Tuckerton Historical Society and the Tuckerton Wireless

Oct 15, 2013
Courtesy of: Tuckerton Historical Society Tuckerton Wireless Tower

The most mysterious thing about Mystic Island in Little Egg Harbor Township is the three big, concrete cubes that look like military bunkers. The 20- by 20-foot concrete structures are 24 feet high, and the blocks are buried 20 feet below the ground. They’re so big that it was more cost effective to build roads around them rather than demolish them when the lagoon community of Mystic Island was built.

On Saturday, Oct. 19, the Tuckerton Historical Society will explain that the concrete bunkers are not bunkers at all but actually served as anchors for the 820-foot antenna built by a German company in 1912 as one of the world’s first transatlantic wireless towers able to transmit radio messages from the United States to Europe.

For the first few years of its use, it was the second tallest manmade structure on Earth, second to the Eiffel Tower.

At the society’s Giffordtown Schoolhouse Museum in Little Egg Harbor on Saturday, local historian Pete Stemmer and genealogist John Yates will give a talk about the construction of the tower, the men who built it, its use and its fascinating history, including the rumor that a message from its German owners may have catapulted the United States into entering World War I.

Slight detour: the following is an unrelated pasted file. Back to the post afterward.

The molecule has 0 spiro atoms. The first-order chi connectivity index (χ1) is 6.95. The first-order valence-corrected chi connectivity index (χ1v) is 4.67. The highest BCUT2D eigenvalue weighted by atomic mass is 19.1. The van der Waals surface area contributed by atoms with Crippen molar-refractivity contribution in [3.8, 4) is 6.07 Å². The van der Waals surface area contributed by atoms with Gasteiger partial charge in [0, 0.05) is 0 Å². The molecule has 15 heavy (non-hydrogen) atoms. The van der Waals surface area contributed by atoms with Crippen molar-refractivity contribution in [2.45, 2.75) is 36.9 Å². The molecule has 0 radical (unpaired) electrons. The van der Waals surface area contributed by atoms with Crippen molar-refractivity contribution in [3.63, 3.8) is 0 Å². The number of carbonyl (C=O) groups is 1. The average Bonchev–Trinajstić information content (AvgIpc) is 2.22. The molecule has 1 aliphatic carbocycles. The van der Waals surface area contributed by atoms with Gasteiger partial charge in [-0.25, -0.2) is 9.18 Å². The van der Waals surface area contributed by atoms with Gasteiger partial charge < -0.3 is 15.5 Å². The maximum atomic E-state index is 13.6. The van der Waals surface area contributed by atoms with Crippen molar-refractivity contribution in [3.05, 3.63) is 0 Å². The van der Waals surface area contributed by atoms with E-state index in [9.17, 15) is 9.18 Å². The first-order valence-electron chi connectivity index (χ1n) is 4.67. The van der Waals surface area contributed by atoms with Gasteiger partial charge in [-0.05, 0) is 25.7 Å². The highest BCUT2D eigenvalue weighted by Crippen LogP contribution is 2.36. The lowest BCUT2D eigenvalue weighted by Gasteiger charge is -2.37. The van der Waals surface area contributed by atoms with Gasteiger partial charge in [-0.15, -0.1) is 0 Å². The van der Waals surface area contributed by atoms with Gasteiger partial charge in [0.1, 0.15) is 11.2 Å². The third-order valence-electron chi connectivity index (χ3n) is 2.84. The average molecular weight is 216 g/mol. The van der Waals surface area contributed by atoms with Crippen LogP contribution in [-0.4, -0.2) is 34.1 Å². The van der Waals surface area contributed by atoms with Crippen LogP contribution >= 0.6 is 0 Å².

Stemmer will also talk about the importance of the Tuckerton Railroad in transporting materials to Hickory Island (as it was known then) and speculate on how the concrete was created on site to make the big anchor blocks. There are more anchors throughout the marshland surrounding the turbine and coal-fired steam engine building that still stands on Radio Road (the old factory smoke stack is a clue), and these anchors were for other, smaller antennae, explained Yates.

In addition to the program, the Old Barney Amateur Radio Club will set up a wireless ham radio and make contact with a radio club in Germany. The German club is celebrating the 100th anniversary of its tower, the companion tower to the Tuckerton tower, and even though neither tower is still standing – the Tuckerton tower was demolished in 1955 and the German tower near Hanover was demolished in the 1930s – their mythology and history live on.

The Old Barney club will be at the museum starting at noon; the program begins at 2 p.m. 

The Tuckerton Historical Society’s Giffordtown Museum is the largest depository of Tuckerton Wireless photos and artifacts anywhere, and a photomontage loop on computer will run during the program. In front of the museum on the corner of Leitz Boulevard and Wisteria Lane is a piece of the bottom of the tower; it looks like a giant badminton shuttlecock. 

For more information, call 609-294-1547 or 609-296-2584. —P.J.

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